lives of most of us are those of hardworking men; our views are practical and definite; nature herself, while most ungrudgingly meeting our needs more than half-way, refuses to charm our imagination or to appeal to our poetic instincts. Now, it is natural to suppose that the practicalness and definiteness of the aims of our young men should affect their views on education. In practical life they see, or think that they see, from the moment they start on their career, distinctly what they want. They intend to adopt some career in which they shall have indeed to work, but not, as they possibly might in the old world, to work themselves to death. They mean to gain a competency as early in life as possible, possibly even a fortune ; but they have no idea of killing themselves in the attempt to make either the one or the other. This definiteness of aim, which I think it is fair to assume as one of the most marked characteristics of our youth, has its advantages as well as its drawbacks. Very few of our young men turn out loafers, a class of humanity of whose definition aimlessness would form the larger part. Australia would find it beyond her resources to pour forth annually from her shores a number of those thriftiess, shiftless young men at all proportionate to those whom England yearly sends to our country. But on the other hand, our typical young man from the educator's point of view is, on account of this very definiteness of aim, hard to deal with He knows perfectly well what studies are necessary to prepare him for the career he has selected, and in mastering these he is willing to expend any amount of toil and energy. He knows further that, heir as he is to a new country, with its many resources and openings, he must be versatile, adaptive, and receptive. He must know "something of everything," whether he knows" everything of something" or no. Now, the study of the classical tongues and literature is not in its first intent eminently practical. And yet even philosophers like Mr. Mill, who cannot assuredly be suspected of any undue leaning towards ancient studies, have insisted upon the importance of a classical training. In his address at St. Andrew's, we find him saying :
“The proper function of an university in national education is tolerably well understood. At least there is a tolerably general agreement about what an university is not. It is not a place of professional education. Universities are not intended to teach the knowledge required to fit men for some special mode of gaining their liveli. hood. Their object is not to make skilful lawyers, or physicians, or engineers, but capable and cultivated human beings.
What professional men should carry away with them from an University is not professional knowledge, but that which would direct the use of their professional knowledge, and bring the light of general culture to illuminate the technicalities of a special pursuit.”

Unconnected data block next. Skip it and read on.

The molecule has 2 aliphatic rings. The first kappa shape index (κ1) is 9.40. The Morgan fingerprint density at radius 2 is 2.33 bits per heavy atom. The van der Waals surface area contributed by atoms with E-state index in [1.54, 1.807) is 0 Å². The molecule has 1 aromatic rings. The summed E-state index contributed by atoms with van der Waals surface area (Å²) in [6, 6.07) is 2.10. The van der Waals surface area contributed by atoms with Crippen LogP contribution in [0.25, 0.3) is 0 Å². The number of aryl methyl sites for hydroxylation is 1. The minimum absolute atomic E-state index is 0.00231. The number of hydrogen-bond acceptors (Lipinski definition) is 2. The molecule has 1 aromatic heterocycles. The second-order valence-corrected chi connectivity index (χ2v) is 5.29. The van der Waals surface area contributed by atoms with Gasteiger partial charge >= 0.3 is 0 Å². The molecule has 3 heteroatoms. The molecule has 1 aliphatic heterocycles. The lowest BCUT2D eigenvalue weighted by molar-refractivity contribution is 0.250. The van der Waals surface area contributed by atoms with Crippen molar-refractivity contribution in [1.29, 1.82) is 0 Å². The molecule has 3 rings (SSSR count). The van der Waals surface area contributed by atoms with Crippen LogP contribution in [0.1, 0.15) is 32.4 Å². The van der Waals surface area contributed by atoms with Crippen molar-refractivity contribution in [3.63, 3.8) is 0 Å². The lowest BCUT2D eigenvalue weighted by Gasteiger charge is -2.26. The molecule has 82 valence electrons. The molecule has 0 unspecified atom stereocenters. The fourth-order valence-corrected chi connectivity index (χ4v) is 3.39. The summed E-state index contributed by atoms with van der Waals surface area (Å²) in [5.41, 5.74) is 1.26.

Dr. Acland, in citing this passage at Oxford, explained that in his opinion that which had damaged the study of classics as a means of forming completeness of character is the active antipathy which it manifested in former years to the cultivation of science, and its passive indifference to the promotion of art. To these points we shall have occasion to recur presently. What I want at present to point out is, that it is of the greatest importance for those who have to lay down a course of educational study to reckon with the fact that as circumstances in a new country modify men's aims and character, so will men's aims and character shape the education which seems to them under their new circumstances most suitable. Men read classics in this country because they are prescribed; a few, but a few only, master them until they gain a firm hold over them, so as to be able to read them with perfect facility; most look upon them, perhaps, as a necessary evil. We, the teachers, believe that there is no way in which a clear, free, and unpedantic style can be taught, as by accurate and graceful translations of dead languages into living. We believe that precisely because both in their structure and in the thoughts which they enshrine, the ancient languages are so different from the modern, that they are useful pieces of educational machinery, both as means of comparison and of contrast with
We think that it is something to enable the young Australian to use Horace and Virgil as his poets, and Plato as his philosopher; but, perhaps, we are rather sanguine in supposing that he will see things from the same point of view. Now it seems to me that it might be possible, by paying attention to a few points, to render the study of the classics not less useful as a branch of instruction, and yet to make them more interesting in the acquisition. The first of these would be by habituating boys from the time that they enter on the study of Latin and Greek to enter also upon the study of philology. I should like boys to be made to see from the very beginning that those words which the sage calls the money of fools and the counters of wise men, are of sterling and intrinsic worth for their own sakes. They should learn that languages and words change, but change according to fixed and unvarying laws-laws which change under no influence except under the operation of some other law with whose provisions we may or may not be fully acquainted. We know quite well that boys, when quite young, delight in collecting and classifying flowers, birds' eggs, birds, and animals; and we know that the greatest naturalists have attributed much of their success in after-life to